Australian Communities Foundation - Home

Sorry. You're using a browser that we
don't support.

To experience this site, please use Firefox, Chrome or Edge.

Reimagining Progress – Measuring What Matters to Meet the Needs of our Communities

Profile of Australian Communities Foundation
Hosted by Australian Communities Foundation
26 October 2023

How can we tell that we are making progress as a community or a society? And who should decide what “progress” looks like, and how it is measured?

These are important questions for a democracy as the answers affect the wellbeing of those in our communities and collectively as a country. 

Putting people’s needs, aspirations, and wellbeing at the centre of any policy development and decision-making requires developing more equitable and inclusive methods and approaches to data collection, analysis, and impact reporting. What is measured (and how) matters.

If we put communities at the centre of deciding what to track, how we collect data, and how this information is used and shared, we will not only develop more useful tools for positive change, but will also have more equitable approaches and a better chance of improving the lives of citizens and communities. 

Join us at our next Strengthening Democracy Learning Circle to: 

  • Learn about the need to redefine progress and develop new progress measures informed by inclusive citizen engagement, stories, and lived experiences
  • Understand how data collection has been used to maintain inequitable systems and perpetuate practices that exclude many of our lived experiences
  • Gain insights into the work of organisations and social justice movements working on rethinking measurement and data collection for economic, environmental, and social progress. 

We’ll be joined by Mike Salvaris (Director, Australian National Development Index), Natasha Doherty (Board Director, Australian National Development Index), Doug Cronin (Co-Founder and Director of Strategy and Partnerships), and Colin Kinchela (Director of First Nations Engagement, Our Race).

Please note: This event will take place online via Zoom and in person at our Community of Giving, 6/126 Wellington Parade, East Melbourne, 3002 at 12.00pm on 26 October.

Event information

Thursday 26 October
12:00pm – 1:30pm AEDT

This event will be held in person at our Community of Giving and online. Online registrants will be sent a link on the day to join via Zoom.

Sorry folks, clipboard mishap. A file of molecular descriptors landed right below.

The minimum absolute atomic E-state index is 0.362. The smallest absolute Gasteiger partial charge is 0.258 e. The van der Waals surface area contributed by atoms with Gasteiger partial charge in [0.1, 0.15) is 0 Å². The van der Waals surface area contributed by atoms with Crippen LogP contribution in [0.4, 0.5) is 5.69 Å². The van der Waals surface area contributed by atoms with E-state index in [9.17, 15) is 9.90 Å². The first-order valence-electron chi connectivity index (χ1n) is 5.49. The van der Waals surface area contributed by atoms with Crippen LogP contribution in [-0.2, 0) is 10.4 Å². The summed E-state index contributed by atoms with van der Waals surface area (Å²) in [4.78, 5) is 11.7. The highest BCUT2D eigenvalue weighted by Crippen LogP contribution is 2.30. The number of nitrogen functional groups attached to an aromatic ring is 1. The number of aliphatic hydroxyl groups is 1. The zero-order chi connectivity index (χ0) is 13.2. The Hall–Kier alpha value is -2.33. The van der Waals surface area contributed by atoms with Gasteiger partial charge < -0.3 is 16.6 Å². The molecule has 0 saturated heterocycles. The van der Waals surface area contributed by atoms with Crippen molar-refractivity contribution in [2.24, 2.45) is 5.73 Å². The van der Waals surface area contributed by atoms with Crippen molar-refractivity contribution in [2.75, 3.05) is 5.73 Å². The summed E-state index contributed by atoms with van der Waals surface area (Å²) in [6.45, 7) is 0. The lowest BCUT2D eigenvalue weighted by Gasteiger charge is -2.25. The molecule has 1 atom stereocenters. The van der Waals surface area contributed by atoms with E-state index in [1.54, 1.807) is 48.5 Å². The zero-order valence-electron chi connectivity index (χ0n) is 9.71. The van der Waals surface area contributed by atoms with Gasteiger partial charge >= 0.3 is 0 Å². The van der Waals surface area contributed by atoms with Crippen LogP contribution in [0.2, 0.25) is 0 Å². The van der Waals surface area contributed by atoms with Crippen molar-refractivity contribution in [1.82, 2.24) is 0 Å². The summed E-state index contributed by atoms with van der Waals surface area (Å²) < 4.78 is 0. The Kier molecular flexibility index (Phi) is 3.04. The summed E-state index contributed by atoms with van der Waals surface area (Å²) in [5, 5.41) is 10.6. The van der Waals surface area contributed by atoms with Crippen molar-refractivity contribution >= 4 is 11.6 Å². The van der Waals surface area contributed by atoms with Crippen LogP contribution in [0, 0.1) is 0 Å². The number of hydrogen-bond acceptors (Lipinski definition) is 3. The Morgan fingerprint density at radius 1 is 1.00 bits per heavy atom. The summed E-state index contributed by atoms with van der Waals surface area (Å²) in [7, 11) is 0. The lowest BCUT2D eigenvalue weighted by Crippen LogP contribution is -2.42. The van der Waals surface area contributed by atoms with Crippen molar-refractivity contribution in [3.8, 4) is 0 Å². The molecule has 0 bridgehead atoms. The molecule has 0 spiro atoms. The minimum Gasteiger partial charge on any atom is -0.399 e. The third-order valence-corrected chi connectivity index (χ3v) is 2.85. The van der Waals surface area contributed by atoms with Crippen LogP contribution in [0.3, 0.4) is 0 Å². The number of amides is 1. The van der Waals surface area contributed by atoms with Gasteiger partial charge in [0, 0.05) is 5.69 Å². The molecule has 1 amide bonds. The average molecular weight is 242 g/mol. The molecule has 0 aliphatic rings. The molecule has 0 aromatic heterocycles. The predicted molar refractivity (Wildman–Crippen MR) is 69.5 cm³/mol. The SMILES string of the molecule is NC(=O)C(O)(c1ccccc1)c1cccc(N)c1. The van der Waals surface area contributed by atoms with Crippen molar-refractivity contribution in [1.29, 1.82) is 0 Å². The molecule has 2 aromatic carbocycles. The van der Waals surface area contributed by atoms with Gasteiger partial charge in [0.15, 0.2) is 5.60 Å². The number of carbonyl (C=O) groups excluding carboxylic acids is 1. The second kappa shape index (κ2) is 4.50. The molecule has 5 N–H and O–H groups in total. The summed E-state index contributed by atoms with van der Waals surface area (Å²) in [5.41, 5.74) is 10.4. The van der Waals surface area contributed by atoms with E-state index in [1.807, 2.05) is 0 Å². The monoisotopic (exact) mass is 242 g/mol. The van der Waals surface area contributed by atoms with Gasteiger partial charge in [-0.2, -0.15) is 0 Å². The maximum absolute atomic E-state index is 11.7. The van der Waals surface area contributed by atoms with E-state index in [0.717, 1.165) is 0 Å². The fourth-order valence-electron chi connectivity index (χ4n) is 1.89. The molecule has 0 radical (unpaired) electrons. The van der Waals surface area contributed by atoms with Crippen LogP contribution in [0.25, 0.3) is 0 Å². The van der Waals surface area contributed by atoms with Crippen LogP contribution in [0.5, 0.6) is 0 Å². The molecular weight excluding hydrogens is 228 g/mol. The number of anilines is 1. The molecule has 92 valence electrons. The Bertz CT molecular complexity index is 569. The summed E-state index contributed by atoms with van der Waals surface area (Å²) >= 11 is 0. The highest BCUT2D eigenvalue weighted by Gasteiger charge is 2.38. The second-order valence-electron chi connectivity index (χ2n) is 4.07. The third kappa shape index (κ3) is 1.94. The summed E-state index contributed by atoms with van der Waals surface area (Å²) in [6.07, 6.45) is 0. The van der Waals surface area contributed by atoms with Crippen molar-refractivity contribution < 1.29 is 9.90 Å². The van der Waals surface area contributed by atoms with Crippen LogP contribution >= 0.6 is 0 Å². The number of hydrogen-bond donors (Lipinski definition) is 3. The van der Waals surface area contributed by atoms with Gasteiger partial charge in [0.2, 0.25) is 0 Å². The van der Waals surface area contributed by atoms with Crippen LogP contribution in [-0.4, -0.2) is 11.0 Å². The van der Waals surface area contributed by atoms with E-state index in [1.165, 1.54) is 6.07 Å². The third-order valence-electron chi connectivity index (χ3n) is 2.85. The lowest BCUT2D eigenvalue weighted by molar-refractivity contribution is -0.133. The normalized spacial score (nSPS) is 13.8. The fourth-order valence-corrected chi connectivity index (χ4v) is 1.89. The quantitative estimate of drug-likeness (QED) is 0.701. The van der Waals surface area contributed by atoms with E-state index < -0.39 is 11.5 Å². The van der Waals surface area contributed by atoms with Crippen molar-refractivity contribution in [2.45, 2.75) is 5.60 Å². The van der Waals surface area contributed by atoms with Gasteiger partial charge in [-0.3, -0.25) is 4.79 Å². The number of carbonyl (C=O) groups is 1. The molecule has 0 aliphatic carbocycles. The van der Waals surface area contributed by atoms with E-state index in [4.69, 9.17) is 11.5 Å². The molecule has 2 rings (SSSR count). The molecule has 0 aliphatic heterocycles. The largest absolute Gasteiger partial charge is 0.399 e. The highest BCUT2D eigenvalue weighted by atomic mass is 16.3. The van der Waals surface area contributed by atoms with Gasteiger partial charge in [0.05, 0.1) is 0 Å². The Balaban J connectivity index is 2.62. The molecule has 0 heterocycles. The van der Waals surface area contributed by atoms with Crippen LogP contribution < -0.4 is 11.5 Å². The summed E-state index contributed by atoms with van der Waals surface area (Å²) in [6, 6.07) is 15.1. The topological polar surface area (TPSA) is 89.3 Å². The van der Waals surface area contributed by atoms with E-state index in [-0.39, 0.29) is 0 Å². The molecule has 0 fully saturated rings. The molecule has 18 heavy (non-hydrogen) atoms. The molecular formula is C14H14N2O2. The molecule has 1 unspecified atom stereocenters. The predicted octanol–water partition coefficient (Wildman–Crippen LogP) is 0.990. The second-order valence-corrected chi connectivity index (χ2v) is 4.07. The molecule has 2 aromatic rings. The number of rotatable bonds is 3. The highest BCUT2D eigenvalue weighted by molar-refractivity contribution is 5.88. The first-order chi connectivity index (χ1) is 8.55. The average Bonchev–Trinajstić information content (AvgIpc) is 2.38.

Mike has worked for the past 25 years as an activist, academic, and community researcher in the measurement of progress, well-being, and human rights, with many Australian and international organisation’s governments, including the OECD, and the governments of New Zealand, Canada, and Bhutan. Mike is Director at the Australian National Development Index (ANDI).

Natasha is the founder and CEO of Ethicol, and has 20 years of experience in program and policy evaluation. She works with government and non-profit clients to inform evidence-based practices and policies to enhance the quality of life for Australians. Natasha has worked in Federal and State governments and was the lead partner for the Health and Social Policy Practice in Deloitte Access Economics.

Doug Cronin, Co-Founder and Director of Strategy and Partnerships, Our Race

Doug is the co-founder of Our Race Community and an ethical storytelling researcher and practitioner. He is currently undertaking a PhD looking into the power dynamics of storytelling. Simultaneously, Doug leads the development and implementation of the T.E.S.T. Framework, collaborating with people and organisations who value lived experiences as expertise.

Colin Kinchela, Director of First Nations Engagement, Our Race

Colin is a Gomeroi artist, storyteller and facilitator, residing on the Lands of the Burramattagal. After more than 20 years working across TV, film and theatre, Colin now leads Our Race Community’s work in changing how First Nations stories are constructed and told by applying the T.E.S.T. framework.

Dr Katy is the Head of Monitoring, Evaluation and Learning at the Brotherhood of St Laurence. Katy holds a PhD in Econometrics and Business Statistics from Monash University alongside extensive experience in research, data analysis, monitoring and evaluation relating to poverty and disadvantage. She has designed and implemented data collection and measurement frameworks for a number of organisations, with a focus on learning and reflection.


This session is open to Australian Communities Foundation fundholders and our friends in the philanthropy sector. Contact us to register.